COMMENT: Town hall avoiding difficult questions and debates over theatres you pay for

DM17838392a.jpg Worthing Pavilion. Photo by Derek Martin. SUS-170408-164457008
DM17838392a.jpg Worthing Pavilion. Photo by Derek Martin. SUS-170408-164457008

Council tax demands are landing on doormats across Worthing – this year complete with a helpful graphic showing how the borough council will spend your money.

A tenth of this year’s budget will go to housing, while our parks and cemeteries will get 16 per cent of the pot. At number one, though, is our taxpayer-funded theatres – expected to account for 18 per cent of spending in the coming year.

At a time when councils are facing savage cuts to grants from central government, debate over how much our theatres should cost residents is unlikely to cease.

The issue has been a political hot potato for years, with historic headlines reporting six-figure budget overspends. Now, just as council tax demands were posted, the town hall issued a timely press release, proudly announcing how every pound of their investment returns more than £7 into the local economy Click here for more information.

The research gets top billing in the council tax graphic, with two key headlines printed. But this pie chart omits a key word: ‘estimated’.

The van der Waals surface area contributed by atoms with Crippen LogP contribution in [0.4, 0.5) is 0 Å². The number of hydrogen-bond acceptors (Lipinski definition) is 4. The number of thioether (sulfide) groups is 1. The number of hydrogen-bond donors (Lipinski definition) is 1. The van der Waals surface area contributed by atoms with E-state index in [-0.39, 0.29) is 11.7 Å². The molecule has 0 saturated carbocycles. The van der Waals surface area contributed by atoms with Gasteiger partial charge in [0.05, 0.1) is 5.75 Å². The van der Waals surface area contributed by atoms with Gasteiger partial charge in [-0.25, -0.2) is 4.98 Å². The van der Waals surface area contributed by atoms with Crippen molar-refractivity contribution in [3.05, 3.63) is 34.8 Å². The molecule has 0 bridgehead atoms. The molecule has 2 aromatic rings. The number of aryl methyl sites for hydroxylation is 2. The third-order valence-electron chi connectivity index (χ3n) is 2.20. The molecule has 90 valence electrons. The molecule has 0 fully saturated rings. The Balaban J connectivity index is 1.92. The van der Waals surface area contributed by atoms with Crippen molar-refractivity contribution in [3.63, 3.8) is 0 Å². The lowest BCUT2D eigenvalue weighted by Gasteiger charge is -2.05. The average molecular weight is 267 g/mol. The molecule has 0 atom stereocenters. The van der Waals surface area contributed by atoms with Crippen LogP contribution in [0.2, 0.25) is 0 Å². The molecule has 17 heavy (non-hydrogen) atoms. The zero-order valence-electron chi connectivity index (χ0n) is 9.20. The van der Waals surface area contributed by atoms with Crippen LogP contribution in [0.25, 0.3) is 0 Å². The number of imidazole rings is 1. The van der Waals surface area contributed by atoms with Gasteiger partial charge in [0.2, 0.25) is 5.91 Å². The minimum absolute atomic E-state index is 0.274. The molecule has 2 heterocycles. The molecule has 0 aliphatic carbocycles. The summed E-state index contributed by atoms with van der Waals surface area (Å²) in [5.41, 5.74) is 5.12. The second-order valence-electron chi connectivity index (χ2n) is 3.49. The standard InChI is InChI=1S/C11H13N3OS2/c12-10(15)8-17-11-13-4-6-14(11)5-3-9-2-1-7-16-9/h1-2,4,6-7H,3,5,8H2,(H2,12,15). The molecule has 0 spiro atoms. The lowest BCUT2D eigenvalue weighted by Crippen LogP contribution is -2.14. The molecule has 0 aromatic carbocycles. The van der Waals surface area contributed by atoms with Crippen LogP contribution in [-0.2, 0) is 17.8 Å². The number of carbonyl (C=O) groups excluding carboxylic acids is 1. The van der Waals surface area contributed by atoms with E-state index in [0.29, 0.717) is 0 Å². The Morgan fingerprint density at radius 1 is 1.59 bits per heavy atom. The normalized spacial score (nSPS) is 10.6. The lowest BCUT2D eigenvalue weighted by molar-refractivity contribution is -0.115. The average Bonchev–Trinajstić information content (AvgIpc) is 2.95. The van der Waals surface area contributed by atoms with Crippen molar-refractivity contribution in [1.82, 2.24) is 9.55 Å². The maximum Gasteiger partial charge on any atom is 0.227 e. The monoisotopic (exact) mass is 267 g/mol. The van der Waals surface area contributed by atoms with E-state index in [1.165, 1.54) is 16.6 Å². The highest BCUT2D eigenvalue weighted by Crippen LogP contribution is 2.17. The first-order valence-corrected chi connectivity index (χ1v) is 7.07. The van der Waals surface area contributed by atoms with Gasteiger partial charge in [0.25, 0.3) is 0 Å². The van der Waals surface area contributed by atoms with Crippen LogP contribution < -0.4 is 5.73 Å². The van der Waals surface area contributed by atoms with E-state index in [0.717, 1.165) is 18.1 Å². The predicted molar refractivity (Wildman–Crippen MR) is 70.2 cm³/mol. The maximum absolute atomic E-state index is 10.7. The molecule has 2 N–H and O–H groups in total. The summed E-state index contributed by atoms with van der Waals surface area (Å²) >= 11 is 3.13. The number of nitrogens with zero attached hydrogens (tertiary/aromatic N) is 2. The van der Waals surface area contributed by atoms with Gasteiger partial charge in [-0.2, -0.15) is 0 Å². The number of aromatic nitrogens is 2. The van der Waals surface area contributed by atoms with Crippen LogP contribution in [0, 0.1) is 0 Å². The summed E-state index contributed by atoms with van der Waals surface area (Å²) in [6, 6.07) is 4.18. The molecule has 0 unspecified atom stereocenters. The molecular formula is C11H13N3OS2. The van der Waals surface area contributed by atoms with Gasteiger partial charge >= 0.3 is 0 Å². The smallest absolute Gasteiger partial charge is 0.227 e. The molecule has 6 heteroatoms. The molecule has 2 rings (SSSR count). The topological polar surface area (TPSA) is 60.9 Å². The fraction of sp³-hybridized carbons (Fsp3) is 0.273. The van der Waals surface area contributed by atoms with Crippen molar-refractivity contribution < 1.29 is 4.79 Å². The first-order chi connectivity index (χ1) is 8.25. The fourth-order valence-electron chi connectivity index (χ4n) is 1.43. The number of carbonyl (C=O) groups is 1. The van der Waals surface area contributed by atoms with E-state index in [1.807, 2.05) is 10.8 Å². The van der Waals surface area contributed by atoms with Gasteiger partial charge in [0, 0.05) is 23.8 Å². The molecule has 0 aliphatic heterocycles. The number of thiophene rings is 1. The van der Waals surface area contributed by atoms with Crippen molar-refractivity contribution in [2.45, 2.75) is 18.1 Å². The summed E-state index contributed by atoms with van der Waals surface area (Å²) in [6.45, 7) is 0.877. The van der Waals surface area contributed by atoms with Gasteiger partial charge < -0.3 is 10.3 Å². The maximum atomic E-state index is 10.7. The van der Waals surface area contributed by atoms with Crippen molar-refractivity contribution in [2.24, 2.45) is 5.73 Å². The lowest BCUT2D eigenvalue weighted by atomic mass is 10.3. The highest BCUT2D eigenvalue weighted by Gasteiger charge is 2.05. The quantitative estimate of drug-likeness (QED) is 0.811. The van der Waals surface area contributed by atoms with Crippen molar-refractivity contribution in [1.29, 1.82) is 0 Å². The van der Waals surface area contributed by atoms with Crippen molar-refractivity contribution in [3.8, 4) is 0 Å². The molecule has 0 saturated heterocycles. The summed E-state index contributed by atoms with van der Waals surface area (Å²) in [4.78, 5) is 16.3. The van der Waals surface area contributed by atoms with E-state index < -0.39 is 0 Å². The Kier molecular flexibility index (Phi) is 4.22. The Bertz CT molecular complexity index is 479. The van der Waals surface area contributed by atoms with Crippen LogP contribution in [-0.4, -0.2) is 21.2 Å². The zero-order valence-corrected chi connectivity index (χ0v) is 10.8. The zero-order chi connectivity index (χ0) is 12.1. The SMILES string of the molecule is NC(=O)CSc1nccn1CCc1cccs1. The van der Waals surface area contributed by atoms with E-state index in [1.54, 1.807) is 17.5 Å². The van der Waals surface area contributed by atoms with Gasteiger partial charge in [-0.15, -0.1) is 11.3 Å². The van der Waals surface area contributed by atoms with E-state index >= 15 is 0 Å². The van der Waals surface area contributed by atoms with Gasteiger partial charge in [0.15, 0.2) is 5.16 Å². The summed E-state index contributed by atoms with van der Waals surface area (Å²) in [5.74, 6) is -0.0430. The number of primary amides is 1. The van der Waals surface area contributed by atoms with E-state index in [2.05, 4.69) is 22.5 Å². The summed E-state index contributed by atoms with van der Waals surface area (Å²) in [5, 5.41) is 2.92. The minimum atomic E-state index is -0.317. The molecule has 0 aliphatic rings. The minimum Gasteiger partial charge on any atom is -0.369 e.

Drill down into the specifics and you find a report with assumptions, using a study from 2004 and models based on other Sussex theatres. Consultants were not asked to speak to local businesses, despite traders compiling research that could have proved useful and maybe even bolstered their case. Without detailed local data, residents may question the reliability of the figures.

We asked the town hall several questions about this report. Many remain unanswered. Quick to trumpet the news it thinks you need to know, the council should be equally swift to answer the difficult questions.

Theatres are a valued asset – but this report appears to be a half-hearted attempt to justify their seven-figure outlay, rather than a useful part of a meaningful and wider debate over the taxpayers’ long-term role in their funding.